But back to that “caring about the theater” thing. Since 1997, he’s performed in 15 stage productions, including Rent, Sweeney Todd, Proof, Cabaret (as Emcee, who else?), Assassins, and in 2014, Hedwig and the Angry Inch, which required losing 20 pounds, straining his vocal chords and (we’re assuming) doing things he’s never done in heels before. The New York Times theater critic wrote, “As ‘an internationally ignored song stylist’ of indefinable gender, Mr. Harris is in full command of who he is and, most excitingly, what he has become with this performance. That’s a bona fide Broadway star, the kind who can rule an audience with the blink of a sequined eyelid. But Mr. Harris has much more than marquee and recognition value. He also has a master entertainer’s gift for making the rough go down smoothly. From the moment his Hedwig makes her David Bowie-esque entrance, we’re his to do what he will.” It’s a good thing he didn’t host the Tonys that year; it might have been awkward presenting the Best Lead Actor in a Musical award to himself, though his acceptance speech would no doubt have killed.

Harris has done what the industry doesn’t often let you do – escape a role or label. He played Doogie for years, Barney for even more, then announced he was gay and just moved on. Professionally, anyway. In his personal life, he’s become somewhat of an icon of gay acceptance. Time named him to their 100 Most Influential People list, and with a Twitter following of 10 million, it’s hard to argue. Producer/director Josh Whedon: “He’s been nominated for an Emmy three times for his role as hetero hound Barney Stinson on How I Met Your Mother not because he’s playing straight but because he’s very funny… He can get the girl and sing about the boys, and it all works. The public’s perception of gay men is shifting because of this guy, and they’ll be too entertained to notice. That’s more than a good trick. That’s magic.” In a hilarious guest spot on The Colbert Report, Colbert accused him of an insidious plot to make us like gay people. No matter how bro-ish, disturbingly creepy, or downright evil he might be as any given character, making us truly dislike him is an acting feat even Harris might not be able to pull off, unless the impish glint in his eye can be surgically removed. It probably can’t be helped; he loves what he does too much. And with well over 100 film, TV and theater credits to his name, it seems he can’t do too much of what he loves. As he puts it, “I’ve never been a fame whore. I just like working.” Too bad they don’t gave out awards for understatement.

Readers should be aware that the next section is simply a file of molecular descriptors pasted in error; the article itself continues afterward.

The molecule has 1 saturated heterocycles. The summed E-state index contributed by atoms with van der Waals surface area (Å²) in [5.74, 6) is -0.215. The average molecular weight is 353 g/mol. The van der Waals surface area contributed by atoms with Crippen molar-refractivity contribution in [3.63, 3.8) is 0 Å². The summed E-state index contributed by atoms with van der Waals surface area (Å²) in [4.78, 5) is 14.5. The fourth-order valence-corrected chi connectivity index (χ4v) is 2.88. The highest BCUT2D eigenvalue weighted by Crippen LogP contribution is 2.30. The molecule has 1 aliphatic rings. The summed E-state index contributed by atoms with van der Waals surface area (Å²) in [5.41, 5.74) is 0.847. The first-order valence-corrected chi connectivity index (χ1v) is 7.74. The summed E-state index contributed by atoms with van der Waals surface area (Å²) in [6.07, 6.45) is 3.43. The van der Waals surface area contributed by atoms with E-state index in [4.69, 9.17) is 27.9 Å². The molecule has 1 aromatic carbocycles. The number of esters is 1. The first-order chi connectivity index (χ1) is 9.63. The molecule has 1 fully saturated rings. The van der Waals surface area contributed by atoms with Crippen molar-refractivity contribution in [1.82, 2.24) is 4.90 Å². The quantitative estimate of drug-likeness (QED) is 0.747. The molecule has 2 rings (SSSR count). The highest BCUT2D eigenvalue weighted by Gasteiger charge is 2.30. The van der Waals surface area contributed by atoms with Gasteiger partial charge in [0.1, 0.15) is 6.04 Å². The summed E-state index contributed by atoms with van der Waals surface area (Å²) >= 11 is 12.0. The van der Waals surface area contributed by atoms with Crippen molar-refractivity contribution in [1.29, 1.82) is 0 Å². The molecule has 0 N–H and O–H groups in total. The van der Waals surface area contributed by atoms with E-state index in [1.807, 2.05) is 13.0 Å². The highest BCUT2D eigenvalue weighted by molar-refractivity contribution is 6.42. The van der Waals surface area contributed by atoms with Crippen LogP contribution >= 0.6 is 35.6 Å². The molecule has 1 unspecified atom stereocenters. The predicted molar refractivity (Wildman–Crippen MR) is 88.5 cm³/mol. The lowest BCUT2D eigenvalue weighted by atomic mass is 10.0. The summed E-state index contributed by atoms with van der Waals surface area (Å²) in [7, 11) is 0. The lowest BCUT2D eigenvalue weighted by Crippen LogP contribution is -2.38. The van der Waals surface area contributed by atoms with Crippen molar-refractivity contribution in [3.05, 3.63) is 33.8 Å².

He’s also written two books; his Choose Your Own Autobiography spent two weeks on the New York Times bestseller list, and his kids’ book The Magic Misfits came out earlier this year. He’s also the creator and host of NBC’s upcoming Genius Junior, a game show testing the smarts of brilliant kids. Like history’s best hosts, he has a restless, inventive, and wonderfully nutty mind and a warm and wicked wit. He puts it like this: “I’m a big fan of making happiness and education and entertainment.” Let’s hope the NPH show goes on for a long, long time.